American Academy of Pediatrics

Breastfeeding During the COVID-19 Pandemic


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The outbreak of COVID-19 is a stressful time for everyone. This may be especially true for mothers who are breastfeeding and concerned about their baby's health. However, mothers can successfully start and maintain breastfeeding during the pandemic, with some recommended precautions.

Benefits of breastfeed​ing d​uring a pandemic

  • Breastfeeding is good for babies. It protects them from many infections​. While it is still not clear if breastmilk protects babies from COVID-19, breastfed infants are generally less likely to have severe respiratory symptoms when they get sick.

  • Breastfeeding i​s good for moms. Hormones released in the mother's body during breastfeeding promote wellness and can relieve stress and anxiety.

  • Breast milk is readily available. No purchase necessary! This can be important during public health emergencies, when it may be more challenging to buy formula and other feeding supplies.

Is breastfeeding and exp​ressed breast milk feeding safe during the COVID-19 pandemic?

SARS-CoV-2 (the virus that causes COVID-19 disease) spreads during close contact between people when an infected person coughs, sneezes, or talks. So far, infectious SARS-CoV-2 virus has not been found in breastmilk. Breastfeeding has been shown to be safe when a mom has other viral illnesses like influenza.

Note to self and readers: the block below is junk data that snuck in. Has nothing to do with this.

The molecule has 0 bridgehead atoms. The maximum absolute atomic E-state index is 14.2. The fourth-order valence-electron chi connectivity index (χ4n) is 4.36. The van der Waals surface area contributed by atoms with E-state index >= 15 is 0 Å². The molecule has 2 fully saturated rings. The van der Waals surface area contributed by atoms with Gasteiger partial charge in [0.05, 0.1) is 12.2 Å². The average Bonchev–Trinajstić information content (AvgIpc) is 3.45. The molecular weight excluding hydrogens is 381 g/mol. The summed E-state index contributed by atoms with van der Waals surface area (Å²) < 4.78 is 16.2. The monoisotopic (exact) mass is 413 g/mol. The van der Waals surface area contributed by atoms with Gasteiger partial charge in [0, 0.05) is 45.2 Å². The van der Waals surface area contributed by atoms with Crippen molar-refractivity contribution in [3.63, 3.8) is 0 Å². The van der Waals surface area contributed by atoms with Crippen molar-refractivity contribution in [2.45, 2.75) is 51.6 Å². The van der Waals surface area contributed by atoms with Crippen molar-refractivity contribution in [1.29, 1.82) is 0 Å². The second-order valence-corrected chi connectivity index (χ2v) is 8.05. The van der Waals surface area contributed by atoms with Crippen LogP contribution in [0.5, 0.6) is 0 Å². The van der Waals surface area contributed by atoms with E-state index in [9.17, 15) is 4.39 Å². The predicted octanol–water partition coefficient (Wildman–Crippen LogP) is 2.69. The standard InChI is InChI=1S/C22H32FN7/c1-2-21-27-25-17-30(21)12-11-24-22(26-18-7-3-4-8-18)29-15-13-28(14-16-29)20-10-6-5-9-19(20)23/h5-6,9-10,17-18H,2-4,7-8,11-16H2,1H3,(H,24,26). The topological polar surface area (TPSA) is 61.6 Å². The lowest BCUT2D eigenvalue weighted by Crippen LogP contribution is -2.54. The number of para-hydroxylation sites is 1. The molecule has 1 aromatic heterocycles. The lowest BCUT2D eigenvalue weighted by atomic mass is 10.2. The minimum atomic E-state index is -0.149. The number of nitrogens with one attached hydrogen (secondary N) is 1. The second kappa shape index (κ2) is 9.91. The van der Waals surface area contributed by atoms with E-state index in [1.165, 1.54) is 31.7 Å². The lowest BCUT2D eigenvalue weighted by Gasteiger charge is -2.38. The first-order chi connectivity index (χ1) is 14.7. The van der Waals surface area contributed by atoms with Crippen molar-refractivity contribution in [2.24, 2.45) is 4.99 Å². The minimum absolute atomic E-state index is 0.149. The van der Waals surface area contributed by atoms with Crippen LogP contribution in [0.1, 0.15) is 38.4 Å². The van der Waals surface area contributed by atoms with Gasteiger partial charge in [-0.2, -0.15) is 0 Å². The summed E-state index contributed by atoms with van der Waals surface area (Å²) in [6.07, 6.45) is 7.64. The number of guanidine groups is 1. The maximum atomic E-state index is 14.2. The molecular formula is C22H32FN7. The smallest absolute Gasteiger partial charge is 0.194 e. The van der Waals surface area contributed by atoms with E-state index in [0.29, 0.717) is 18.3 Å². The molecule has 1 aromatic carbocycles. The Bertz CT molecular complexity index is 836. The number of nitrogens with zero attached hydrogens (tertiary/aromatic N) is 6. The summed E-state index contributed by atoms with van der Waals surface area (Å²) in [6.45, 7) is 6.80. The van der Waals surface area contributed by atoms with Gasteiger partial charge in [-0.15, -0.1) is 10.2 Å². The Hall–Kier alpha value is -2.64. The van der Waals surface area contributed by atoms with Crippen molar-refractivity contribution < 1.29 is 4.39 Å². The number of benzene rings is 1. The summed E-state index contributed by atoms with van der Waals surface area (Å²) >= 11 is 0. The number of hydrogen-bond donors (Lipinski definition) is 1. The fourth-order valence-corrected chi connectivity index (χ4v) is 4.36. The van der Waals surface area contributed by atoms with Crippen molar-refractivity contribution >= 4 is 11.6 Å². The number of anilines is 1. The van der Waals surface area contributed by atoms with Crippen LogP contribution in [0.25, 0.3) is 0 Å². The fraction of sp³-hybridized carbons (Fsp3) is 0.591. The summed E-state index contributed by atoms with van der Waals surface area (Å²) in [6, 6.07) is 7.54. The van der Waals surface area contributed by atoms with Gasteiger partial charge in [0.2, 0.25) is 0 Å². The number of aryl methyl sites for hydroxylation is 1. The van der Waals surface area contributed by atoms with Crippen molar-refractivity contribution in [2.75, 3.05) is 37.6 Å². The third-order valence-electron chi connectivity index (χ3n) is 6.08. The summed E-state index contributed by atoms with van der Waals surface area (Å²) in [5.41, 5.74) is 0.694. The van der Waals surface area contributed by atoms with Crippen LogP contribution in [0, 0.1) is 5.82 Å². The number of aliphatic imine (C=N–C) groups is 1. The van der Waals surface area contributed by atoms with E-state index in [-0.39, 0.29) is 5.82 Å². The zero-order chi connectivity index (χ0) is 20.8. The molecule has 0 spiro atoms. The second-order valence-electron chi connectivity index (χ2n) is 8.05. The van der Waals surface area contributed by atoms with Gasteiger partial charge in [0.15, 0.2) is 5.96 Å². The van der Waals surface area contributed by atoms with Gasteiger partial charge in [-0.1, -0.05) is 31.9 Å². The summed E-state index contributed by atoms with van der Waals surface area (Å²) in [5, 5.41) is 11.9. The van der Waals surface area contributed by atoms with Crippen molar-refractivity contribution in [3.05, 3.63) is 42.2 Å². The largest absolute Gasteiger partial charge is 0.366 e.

Can my baby continue breas​tfeeding or drinking expressed breast milk if I test positive for COVID-19?

Yes, babies can still receive breast milk even if you test positive for COVID-19. The breast milk is safe and important for the baby. ​

Direct breastfeeding. Wash your hands with soap and water before holding the baby and wear a cloth face covering while nursing. Holding your baby skin-to-skin helps the baby latch on and helps trigger milk release.

Pumping breast milk. Put on a cloth face covering, wash your hands well and clean any pump parts, bottles and artificial nipples. Express milk as often as your baby eats, or at least 6 to 8 times per 24 hours. The expressed milk can be fed to your baby by a healthy caregiver. Remind all caregivers to wash their hands before touching bottles, feeding, or caring for your baby. Remember to clean your breast pump after each use, following CDC guidelines.

If I have COVID-19, can​ I stay in the same room with my infant?

If you and your family decide to keep your baby in the same room as you, try to keep a reasonable distance away when possible. Wear a cloth face covering and wash your hands whenever you directly care for your baby. Continue taking these precautions until you have been fever-free for 24 hours without taking any fever medicines (acetaminophen or ibuprofen); at least 10 days have passed since your COVID-19 symptoms first started; and all your symptoms have improved. If you tested positive but have no symptoms, wait until at least 10 days after the positive test result.

How can I maintai​n my milk supply if I am sick with COVID-19?

Hand pumping and hand expressing​ breast milk is especially helpful in the first few days after your baby is born to get the milk supply going. Frequent pumping (or breastfeeding if you have chosen to directly breastfeed and are following the strict precautions noted above) should line up with your infant's feeding demands, about 8-10 times in a 24-hour period.